- Court: U.S. Supreme Court Certiorari Granted
- Area(s) of Law: Criminal Law
- Date Filed: June 18, 2012
- Case #: 11-8976
- Judge(s)/Court Below: Court Below: 651 F.3d 30 (D.C. Cir 2011)
- Full Text Opinion
After being convicted on multiple counts of conspiracy along with five other defendants, Petitioner appealed to the Court of Appeals for the D.C. Circuit and argued that the trial court erred in instructing the jury that he—rather than the government—bore the burden of proof to show that he had withdrawn from the conspiracy prior to the relevant statute of limitations period.
Petitioner asserted that due process required the government to prove beyond a reasonable doubt that he was a member of the conspiracy. The Court of Appeals affirmed the trial court and held that Petitioner had the burden of proving that he affirmatively withdrew from the conspiracy. In so holding, the DC Circuit joined the Courts of Appeals for the 2nd, 5th, 6th, 10th and 11th Circuits that have said that the burden of proving withdrawal always rests on the defendant. On the other side of this well-developed circuit split the Courts of Appeals for the 1st, 3rd, 4th, 7th and 9th Circuits have held that once the defendant meets his burden of production that he has withdrawn from the conspiracy prior to the relevant limitations period, the burden of persuasion shifts to the government.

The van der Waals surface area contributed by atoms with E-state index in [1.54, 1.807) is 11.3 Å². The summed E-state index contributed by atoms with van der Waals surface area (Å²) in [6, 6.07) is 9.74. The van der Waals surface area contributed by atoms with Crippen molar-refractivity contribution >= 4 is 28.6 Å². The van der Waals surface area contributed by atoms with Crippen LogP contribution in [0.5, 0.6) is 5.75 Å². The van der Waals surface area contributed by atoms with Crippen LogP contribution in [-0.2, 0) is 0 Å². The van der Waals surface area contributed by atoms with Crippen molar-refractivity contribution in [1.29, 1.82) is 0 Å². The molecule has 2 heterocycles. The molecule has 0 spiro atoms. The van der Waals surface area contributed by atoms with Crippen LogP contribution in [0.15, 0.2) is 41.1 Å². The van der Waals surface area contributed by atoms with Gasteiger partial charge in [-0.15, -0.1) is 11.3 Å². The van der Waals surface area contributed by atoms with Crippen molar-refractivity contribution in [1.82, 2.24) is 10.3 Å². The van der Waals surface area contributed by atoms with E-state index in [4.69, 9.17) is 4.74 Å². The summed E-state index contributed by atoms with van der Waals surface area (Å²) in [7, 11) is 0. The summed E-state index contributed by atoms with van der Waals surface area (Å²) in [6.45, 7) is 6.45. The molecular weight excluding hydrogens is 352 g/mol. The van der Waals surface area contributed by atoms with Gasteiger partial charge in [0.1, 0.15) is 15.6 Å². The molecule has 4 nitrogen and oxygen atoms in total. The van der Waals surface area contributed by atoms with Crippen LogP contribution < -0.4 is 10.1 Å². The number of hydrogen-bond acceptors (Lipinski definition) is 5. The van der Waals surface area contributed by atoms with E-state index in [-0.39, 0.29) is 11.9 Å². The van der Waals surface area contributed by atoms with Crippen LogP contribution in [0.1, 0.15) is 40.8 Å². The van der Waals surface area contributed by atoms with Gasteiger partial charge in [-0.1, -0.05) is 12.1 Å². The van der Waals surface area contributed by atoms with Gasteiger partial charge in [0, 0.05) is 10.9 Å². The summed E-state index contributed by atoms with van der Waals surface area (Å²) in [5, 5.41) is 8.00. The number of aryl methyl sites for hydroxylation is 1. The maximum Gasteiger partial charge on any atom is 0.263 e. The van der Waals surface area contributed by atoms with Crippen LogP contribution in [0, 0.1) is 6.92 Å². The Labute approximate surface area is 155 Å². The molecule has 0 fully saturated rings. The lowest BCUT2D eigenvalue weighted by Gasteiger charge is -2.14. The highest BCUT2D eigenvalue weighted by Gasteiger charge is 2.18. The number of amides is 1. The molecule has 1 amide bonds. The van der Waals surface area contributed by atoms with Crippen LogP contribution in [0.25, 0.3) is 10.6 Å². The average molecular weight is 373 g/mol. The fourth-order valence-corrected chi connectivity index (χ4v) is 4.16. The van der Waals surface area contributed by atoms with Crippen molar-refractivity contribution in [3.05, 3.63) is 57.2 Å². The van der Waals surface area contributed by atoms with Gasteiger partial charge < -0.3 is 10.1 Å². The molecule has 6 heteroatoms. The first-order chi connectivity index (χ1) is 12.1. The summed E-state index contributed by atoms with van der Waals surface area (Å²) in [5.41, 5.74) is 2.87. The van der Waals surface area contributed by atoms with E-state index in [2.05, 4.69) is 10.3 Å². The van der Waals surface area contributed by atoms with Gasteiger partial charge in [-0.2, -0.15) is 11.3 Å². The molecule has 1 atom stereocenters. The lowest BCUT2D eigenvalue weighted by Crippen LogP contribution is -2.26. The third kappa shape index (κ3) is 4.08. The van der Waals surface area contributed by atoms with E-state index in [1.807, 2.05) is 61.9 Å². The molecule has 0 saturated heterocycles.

The Supreme Court granted certiorari solely on the issue of whether the defendant bears the burden of proving withdrawal from a conspiracy or whether the burden shifts to the government once the defendant meets the burden of production to show withdrawal from the conspiracy.